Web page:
“This law is to punish a tiny number of criminals who seriously endanger national security — a sharp sword hanging high over their heads that will serve as a deterrent against external forces meddling in Hong Kong,” Zhang Xiaoming, a deputy director of the central Chinese government office for Hong Kong, said at a news conference in Beijing on Wednesday.
Zhang said that a separate legal system under mainland laws would be used for some of the most serious and imminent national security cases. But he did not specify whether this could be done by bringing mainland prosecutors, judges and prison guards to Hong Kong or by extraditing prisoners to mainland China.
“The law is devastating in that it appears to have no bounds,” said Sophie Richardson, the China director at Human Rights Watch. “Hong Kong activists, accustomed to operating in mostly rights-respecting environment, now face a frightening void.”
— Beijing now has broad authority to intervene in Hong Kong’s legal system.
Hong Kong’s residents have long cherished the city’s independent judiciary, a legacy of British colonial rule that stood in stark contrast to the secretive, party-controlled courts in mainland China.
Under the security law, however, Beijing has given itself wide latitude to interfere in Hong Kong’s legal affairs, insulated from scrutiny by local courts and lawmakers. The legislation will install in Hong Kong a formidable network of security forces answering to Beijing.They include a national security committee in the Hong Kong government and a national security office made up of mainland Chinese officers stationed in Hong Kong and handling cases according to mainland Chinese law.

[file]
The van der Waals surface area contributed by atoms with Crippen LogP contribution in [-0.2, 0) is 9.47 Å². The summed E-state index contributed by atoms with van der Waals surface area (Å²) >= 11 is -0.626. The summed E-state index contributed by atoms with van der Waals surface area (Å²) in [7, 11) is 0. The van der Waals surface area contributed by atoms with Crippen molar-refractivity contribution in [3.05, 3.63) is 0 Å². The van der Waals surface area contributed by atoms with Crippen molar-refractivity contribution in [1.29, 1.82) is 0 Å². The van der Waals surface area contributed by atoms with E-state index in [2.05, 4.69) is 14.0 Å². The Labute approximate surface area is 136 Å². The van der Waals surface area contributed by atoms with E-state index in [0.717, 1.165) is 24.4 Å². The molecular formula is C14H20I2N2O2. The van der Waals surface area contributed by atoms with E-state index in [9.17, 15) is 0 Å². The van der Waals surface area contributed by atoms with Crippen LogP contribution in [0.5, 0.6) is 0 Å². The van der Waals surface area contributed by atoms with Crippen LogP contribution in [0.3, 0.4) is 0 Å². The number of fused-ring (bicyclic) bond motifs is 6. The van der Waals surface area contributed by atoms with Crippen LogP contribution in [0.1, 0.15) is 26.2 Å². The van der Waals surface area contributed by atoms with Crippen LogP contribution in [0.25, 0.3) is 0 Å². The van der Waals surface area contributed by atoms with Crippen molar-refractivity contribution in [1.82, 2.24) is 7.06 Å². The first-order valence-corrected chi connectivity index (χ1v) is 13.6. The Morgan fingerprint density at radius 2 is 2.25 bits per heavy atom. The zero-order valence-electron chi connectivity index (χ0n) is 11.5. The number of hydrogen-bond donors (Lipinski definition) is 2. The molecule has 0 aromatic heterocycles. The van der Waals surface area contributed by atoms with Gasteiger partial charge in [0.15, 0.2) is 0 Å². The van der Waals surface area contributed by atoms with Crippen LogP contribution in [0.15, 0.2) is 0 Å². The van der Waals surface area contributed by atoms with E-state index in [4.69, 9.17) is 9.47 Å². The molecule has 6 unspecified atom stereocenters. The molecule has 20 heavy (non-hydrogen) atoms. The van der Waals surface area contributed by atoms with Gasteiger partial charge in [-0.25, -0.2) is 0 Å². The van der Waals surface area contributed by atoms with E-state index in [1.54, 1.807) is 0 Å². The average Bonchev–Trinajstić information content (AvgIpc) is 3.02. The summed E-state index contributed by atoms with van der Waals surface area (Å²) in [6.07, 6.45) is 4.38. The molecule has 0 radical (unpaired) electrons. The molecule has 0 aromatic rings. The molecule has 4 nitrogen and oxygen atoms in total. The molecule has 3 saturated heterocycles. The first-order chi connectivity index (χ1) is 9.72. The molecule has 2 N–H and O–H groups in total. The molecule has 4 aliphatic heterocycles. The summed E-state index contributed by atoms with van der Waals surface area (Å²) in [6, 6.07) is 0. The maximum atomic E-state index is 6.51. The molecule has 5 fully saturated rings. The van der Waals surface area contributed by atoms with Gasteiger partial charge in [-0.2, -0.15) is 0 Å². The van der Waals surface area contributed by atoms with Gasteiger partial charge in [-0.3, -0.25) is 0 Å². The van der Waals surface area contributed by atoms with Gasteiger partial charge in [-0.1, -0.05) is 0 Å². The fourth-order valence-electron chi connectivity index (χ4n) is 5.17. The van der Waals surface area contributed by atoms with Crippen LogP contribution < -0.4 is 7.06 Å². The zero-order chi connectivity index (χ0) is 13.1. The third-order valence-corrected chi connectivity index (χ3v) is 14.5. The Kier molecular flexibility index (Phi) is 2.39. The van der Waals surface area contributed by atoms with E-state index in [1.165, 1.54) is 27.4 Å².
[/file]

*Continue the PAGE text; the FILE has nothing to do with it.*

Under the legislation, the central government in Beijing can intervene in national security cases, especially during crises or if a case is deemed “complex.” The law opens the way for defendants in important cases to stand trial before courts in mainland China, where convictions are usually assured and penalties are often harsh. Trials involving state secrets could be closed to the news media and the public.
The law could bring to Hong Kong many harsh legal practices common in mainland China, experts said. Broadly, the law says that the rights of suspects and defendants in national security cases should be respected. But apart from a presumption of innocence and the right to defend oneself, it does not offer much clarity on those protections, leaving open the danger that some of the harsh, unaccountable practices common on the mainland could spread to Hong Kong.